The data harvester

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A smart farm management system which give farmers the ability to measure soil moisture and precisely calibrate how much irrigation water they use has been developed in central Victoria.

At a time when costs of purchasing water rights for farming can frequently run into the hundreds of thousands of dollars, it is perplexing that Slade Beard’s farm water management system has not already become rural legend.

Over the past five years, the Harcourt technology wizard and now farmer has been ploughing his savings into a new system on his own experimental farm – embedding water sensors at different soil depths at different points across his domain to identify precisely the quantity of water required in different areas at any one time to optimise crop growth.

Applying what is known as the internet of things to agriculture, the sensors automatically send data to three different monitoring devices mounted on a repurposed windmill tower, which captures signals for his data centre and lab, disguised in a very Australian skin of utilitarian corrugated iron.

For $20,000, the Harcourt technology wizard could set up the internet of things on a Victorian farm, providing pastoralists, horticulturalists and other agricultural leaders with the information required to precisely manage all areas of their farm.

“I am a sixth generation South Australian and my family have a long association with sheep and wheat farming,” Slade said.

“When we came to Harcourt, while we were doing a project in Puckapunyal, we saw the farm and just loved it, so we had to buy it.

“We laid out the farm over a period of four years and invested a very significant amount into communications infrastructure to test how smart farms could operate. The farm was built to provide ways for us to integrate use of the data that we harvest into decision making.

“We have been here eight years now, and we have seen Castlemaine explode in size nearby. It’s a great community to live in .”

Others have touted similar systems – most younger and with better PowerPoint packs than Slade, but none have his record of success in systems development. Slade undertook detailed analysis of emergency management environments in New South Wales and the Australian Capital Territory. He has worked on the development of military command support systems to enable the Australian military brass to oversee complex operations in fields of battle and many other projects that he could tell you about, except he’d have to kill you later (he didn’t say this explicitly, it must be added).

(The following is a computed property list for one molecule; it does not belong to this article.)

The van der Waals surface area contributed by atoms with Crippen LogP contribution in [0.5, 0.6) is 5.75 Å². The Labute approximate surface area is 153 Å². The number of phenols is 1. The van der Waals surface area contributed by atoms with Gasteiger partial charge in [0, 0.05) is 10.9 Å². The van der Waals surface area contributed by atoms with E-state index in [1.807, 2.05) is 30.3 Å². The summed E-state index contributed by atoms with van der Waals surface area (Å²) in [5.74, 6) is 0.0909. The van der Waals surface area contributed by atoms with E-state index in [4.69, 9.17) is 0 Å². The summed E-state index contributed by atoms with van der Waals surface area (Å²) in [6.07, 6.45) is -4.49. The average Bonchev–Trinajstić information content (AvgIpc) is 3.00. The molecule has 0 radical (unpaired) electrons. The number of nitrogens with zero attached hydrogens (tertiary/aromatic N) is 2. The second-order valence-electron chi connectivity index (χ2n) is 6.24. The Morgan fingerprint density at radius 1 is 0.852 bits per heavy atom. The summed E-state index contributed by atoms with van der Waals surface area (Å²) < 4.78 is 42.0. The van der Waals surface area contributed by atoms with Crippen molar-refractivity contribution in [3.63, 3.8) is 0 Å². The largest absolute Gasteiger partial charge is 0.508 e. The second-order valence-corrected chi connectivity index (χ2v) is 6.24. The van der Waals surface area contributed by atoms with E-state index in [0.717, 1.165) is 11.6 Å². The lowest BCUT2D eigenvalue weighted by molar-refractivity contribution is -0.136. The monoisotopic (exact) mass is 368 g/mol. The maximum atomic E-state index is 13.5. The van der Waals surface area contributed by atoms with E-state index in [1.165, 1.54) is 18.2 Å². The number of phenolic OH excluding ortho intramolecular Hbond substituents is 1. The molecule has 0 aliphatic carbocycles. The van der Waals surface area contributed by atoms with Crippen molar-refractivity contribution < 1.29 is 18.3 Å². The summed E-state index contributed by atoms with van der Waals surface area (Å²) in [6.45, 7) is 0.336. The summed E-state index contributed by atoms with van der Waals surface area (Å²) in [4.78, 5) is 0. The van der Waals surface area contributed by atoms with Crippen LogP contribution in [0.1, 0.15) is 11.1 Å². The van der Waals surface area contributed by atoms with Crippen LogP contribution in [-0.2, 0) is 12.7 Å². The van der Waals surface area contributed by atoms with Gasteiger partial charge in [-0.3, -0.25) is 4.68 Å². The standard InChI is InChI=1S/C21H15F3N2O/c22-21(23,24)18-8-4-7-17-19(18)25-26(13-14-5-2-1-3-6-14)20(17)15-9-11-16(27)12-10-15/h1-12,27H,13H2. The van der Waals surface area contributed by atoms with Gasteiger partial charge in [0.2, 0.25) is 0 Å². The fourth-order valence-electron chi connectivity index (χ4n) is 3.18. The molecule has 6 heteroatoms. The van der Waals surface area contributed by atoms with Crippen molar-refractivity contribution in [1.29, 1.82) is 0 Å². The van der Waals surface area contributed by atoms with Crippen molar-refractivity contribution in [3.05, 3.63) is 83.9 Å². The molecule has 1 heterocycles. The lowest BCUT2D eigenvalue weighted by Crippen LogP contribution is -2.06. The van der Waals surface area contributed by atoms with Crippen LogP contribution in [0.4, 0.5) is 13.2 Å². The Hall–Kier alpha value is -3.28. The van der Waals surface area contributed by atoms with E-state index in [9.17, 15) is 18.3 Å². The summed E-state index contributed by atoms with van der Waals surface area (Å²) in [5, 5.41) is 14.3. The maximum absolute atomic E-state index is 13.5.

Having applied his expertise to enable humans to manage complex and disruptive events with precision and success, Slade spent five years working in partnership with Grocon to develop a concerto of systems to control the operation of the new Melbourne Cancer Centre before realising that the systems approach was desperately needed as farmers grappled with climate change.

“Farmers need to increase the return they receive at the farm gates by managing their input costs and water is one of the key costs,” Slade says.

“At the end of the day a farmer knows best how to manage a farm and their use of the landscape, we just need to feed data to them in a form that will enable them to make the best decisions.

“We have done a lot of work in managing water in the landscape and are now working with international companies to build water sensors so that we can monitor effectively.

“If we are going to use sensors effectively, we need to understand the external impacts that change the landscape and there is no better way to learn than to sit on the tractor and put our planning into practice working with the farmer.”

For more information visit Slade’s website.